City Building | December 2012

Sometimes the best approach to city building is just to steal good ideas.

During last summer’s International Downtowns Summit in Hamilton, I spoke on a panel with Brian Payne, CEO of the Indianapolis Community Foundation. After the conference, I invited Brian to lunch at La Cantina and we had a long, pleasant conversation over good food and a little red wine.

We were struck immediately by the many similarities between our cities. Both were major industrial manufacturing centres that slid into decline in the 1970s. Each had downtown cores that struggled as people and money fled to the suburbs.

Indy was amalgamated with its suburbs in 1970, just a few years before Hamilton-Wentworth Region was created here. Indianapolis decided in the late 1970s to re-conceive its downtown as a centre for amateur sports. Impetus for this transformation was a generous grant from the Lilly Foundation (of Eli Lilly fame), much of it dedicated to urban renewal. A downtown hockey/basketball arena was built in 1974, followed by a velodrome in 1982.  Indy gambled on a downtown football stadium, during a time when most cities were building stadiums in the suburbs. The bet paid off with an NFL team relocating from Cleveland to the Hoosier Dome in 1984. (In 2008, Indianapolis Colts moved to the new Lucas Oil Stadium, also in downtown Indianapolis, when the Hoosier Dome was demolished to expand the Indiana Convention Centre.)

The 1987 Pan American Games was a turning point that solidified the city’s emergence as an urban centre specializing in sport and the arts. This momentum was further cemented with the construction of Victory Field in 1996 and Bankers Life Fieldhouse in 1999.

But Indy civic leaders recognized that culture was as important economically as sport. So the city invested in a number of cultural facilities, including: the Indiana Theatre (built 1927, renovated 1979-80 to host the Indiana Repertory Theatre), the Phoenix Theatre (built 1983), the Hilbert Circle Theatre (built 1916, reopened 1984 to host the Indianapolis Symphony Orchestra), the Walker Theatre (built 1927, restored 1983-8), the Indianapolis Artsgarden (built 1995), and the Indianapolis Museum of Modern Art (founded 2001).

In 2001, Indy established a Cultural Development Commission, “to develop ways to position Indianapolis nationally and globally as a cultural destination city, as well as to make Indianapolis a city of choice for the world’s best talent when looking for a place to live and work.”

The Commission promoted six cultural districts on walkable downtown streets that featured arts, cultural, heritage, sports and entertainment facilities. But they kept hearing that the districts were isolated from one another and needed to be connected.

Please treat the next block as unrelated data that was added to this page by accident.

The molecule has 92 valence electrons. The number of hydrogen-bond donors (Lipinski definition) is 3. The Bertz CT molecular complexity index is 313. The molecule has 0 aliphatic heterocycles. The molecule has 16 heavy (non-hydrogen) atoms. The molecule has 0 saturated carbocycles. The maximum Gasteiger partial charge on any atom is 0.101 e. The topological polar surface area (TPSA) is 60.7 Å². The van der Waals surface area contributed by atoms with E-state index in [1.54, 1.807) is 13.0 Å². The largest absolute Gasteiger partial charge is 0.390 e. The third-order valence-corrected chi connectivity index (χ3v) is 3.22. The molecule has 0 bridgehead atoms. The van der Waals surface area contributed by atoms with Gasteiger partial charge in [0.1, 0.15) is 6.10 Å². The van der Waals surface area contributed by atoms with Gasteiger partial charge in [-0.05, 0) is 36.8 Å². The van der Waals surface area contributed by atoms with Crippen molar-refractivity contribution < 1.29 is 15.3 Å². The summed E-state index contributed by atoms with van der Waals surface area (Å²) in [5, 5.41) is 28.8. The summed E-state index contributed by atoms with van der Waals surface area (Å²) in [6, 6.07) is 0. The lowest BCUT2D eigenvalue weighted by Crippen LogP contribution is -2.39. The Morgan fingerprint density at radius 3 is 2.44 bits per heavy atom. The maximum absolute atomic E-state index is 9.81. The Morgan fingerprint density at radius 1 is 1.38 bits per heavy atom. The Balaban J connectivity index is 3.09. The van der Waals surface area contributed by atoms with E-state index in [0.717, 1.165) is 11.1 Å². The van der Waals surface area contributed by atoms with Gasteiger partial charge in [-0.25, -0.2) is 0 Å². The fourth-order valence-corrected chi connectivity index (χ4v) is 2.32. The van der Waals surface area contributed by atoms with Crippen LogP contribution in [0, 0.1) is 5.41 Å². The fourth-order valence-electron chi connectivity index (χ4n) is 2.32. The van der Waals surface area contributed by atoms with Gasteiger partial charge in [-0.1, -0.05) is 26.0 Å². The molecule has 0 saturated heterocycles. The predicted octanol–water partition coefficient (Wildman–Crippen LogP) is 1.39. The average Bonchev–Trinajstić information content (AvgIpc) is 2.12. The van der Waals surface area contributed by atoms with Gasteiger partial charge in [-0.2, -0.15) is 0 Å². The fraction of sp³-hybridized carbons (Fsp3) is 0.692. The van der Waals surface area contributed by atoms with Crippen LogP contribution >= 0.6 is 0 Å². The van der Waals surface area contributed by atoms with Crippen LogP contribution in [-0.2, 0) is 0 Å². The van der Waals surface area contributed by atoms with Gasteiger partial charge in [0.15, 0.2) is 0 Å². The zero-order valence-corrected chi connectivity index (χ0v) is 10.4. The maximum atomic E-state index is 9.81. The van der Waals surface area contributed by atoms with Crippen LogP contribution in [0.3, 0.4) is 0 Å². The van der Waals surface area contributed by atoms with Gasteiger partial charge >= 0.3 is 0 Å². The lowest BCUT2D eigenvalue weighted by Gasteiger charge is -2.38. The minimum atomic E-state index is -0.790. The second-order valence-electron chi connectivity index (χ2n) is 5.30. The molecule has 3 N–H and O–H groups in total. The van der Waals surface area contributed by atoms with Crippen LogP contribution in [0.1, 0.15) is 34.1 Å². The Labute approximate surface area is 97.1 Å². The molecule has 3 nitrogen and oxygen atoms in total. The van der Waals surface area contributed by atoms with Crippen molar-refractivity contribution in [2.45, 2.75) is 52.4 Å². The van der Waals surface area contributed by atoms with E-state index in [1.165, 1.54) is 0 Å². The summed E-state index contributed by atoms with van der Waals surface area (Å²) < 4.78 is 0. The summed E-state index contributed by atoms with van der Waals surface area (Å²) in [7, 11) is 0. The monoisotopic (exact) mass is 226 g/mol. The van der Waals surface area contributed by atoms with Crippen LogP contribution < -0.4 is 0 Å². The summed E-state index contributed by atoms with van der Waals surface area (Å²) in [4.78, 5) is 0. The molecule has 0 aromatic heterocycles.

Inspired by the Monon Trail, a 16.7 kilometre multi-use rail trail connecting Indianapolis and neighbouring Delphi, the Commission proposed a multi-use urban trail connecting the cultural districts in downtown Indianapolis and tying into the regional greenway network.

The Cultural Trail is an urban walking and cycling path that connects five of the city’s six cultural centres – Fountain Square, Indiana Avenue, Mass Ave, The Canal & White River State Park, and the Wholesale District – and features several Trail-commissioned public art projects.  It runs in a large square around the downtown core and along the Canal, with spurs running outside the core to the northeast, southeast and west to link to the city’s extensive network of greenways.

The project cost some $65 million in total. $17 million came from a generous donation by Gene and Marilyn Glick, with the balance coming from the Central Indiana Community Foundation and the City, State and Federal governments. Funding was in place by 2007, and the entire 13 km route is scheduled for completion this year.

A key innovation was the Commission asking the simple question: ‘What are Indy’s destinations? Then they designed a transportation network around the answer.

Now consider the potential to establish something similar in Hamilton. At a stroke, we could build a continuous downtown bike lane network knitting together our various cultural and sports amenities: The Art Gallery of Hamilton, Hamilton Place, the Convention Centre, Whitehern, the Canadian Football Hall of Fame, Copps Coliseum, the James North arts district, Dundurn Castle, the Workers Arts and Heritage Centre, the West Harbour and Waterfont Trail, McMaster Museum of Art, Theatre Aquarius, 270 Sherman North and Ivor Wynne Stadium.

Readers with long memories might recall my attempt as an elected leader, to make Hamilton more bike-friendly back in 1993. Regional Council approved bike lanes (as well as some rail trails) on Main and King from West Hamilton to the downtown, but Council panicked and removed them just six months later, after a cyclist was knocked off his bike in a highly publicized collision.

In 1993, a bike lane network in Hamilton might have been ahead of its time. But surely that isn’t true today, especially as part of an integrated effort to link and grow Hamilton’s emerging cultural industries? With the City of Hamilton getting to unveil its long range transportation plans early in 2013, it is an ideal time for us to rethink the priority given to walking, biking and transit.

Hopefully, civic leaders in here will agree that sometimes stealing is ok, and commit to making a Cultural Trail a key ingredient in Hamilton’s continuing renewal.

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